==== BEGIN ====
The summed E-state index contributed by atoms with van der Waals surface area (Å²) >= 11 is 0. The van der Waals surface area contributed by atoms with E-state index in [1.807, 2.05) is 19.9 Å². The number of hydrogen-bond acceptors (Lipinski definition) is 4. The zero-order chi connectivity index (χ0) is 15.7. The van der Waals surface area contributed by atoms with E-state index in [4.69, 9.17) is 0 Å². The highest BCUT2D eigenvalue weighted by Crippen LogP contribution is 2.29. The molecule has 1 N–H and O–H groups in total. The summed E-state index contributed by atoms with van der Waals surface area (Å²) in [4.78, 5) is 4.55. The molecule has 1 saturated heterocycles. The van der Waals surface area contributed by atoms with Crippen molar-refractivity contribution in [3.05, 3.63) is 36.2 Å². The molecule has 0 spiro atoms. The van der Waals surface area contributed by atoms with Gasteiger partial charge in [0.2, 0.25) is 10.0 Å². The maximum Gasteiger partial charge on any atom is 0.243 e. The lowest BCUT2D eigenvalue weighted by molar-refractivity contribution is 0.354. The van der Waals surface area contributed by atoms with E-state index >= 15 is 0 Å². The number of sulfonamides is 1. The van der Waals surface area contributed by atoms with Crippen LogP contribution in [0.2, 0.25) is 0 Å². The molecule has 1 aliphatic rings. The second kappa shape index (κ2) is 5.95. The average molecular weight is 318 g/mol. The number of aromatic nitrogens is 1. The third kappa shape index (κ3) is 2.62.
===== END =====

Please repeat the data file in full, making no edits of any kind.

The summed E-state index contributed by atoms with van der Waals surface area (Å²) >= 11 is 0. The van der Waals surface area contributed by atoms with E-state index in [1.807, 2.05) is 19.9 Å². The number of hydrogen-bond acceptors (Lipinski definition) is 4. The zero-order chi connectivity index (χ0) is 15.7. The van der Waals surface area contributed by atoms with E-state index in [4.69, 9.17) is 0 Å². The highest BCUT2D eigenvalue weighted by Crippen LogP contribution is 2.29. The molecule has 1 N–H and O–H groups in total. The summed E-state index contributed by atoms with van der Waals surface area (Å²) in [4.78, 5) is 4.55. The molecule has 1 saturated heterocycles. The van der Waals surface area contributed by atoms with Crippen molar-refractivity contribution in [3.05, 3.63) is 36.2 Å². The molecule has 0 spiro atoms. The van der Waals surface area contributed by atoms with Gasteiger partial charge in [0.2, 0.25) is 10.0 Å². The maximum Gasteiger partial charge on any atom is 0.243 e. The lowest BCUT2D eigenvalue weighted by molar-refractivity contribution is 0.354. The van der Waals surface area contributed by atoms with E-state index >= 15 is 0 Å². The number of sulfonamides is 1. The van der Waals surface area contributed by atoms with Crippen LogP contribution in [0.2, 0.25) is 0 Å². The molecule has 1 aliphatic rings. The second kappa shape index (κ2) is 5.95. The average molecular weight is 318 g/mol. The number of aromatic nitrogens is 1. The third kappa shape index (κ3) is 2.62.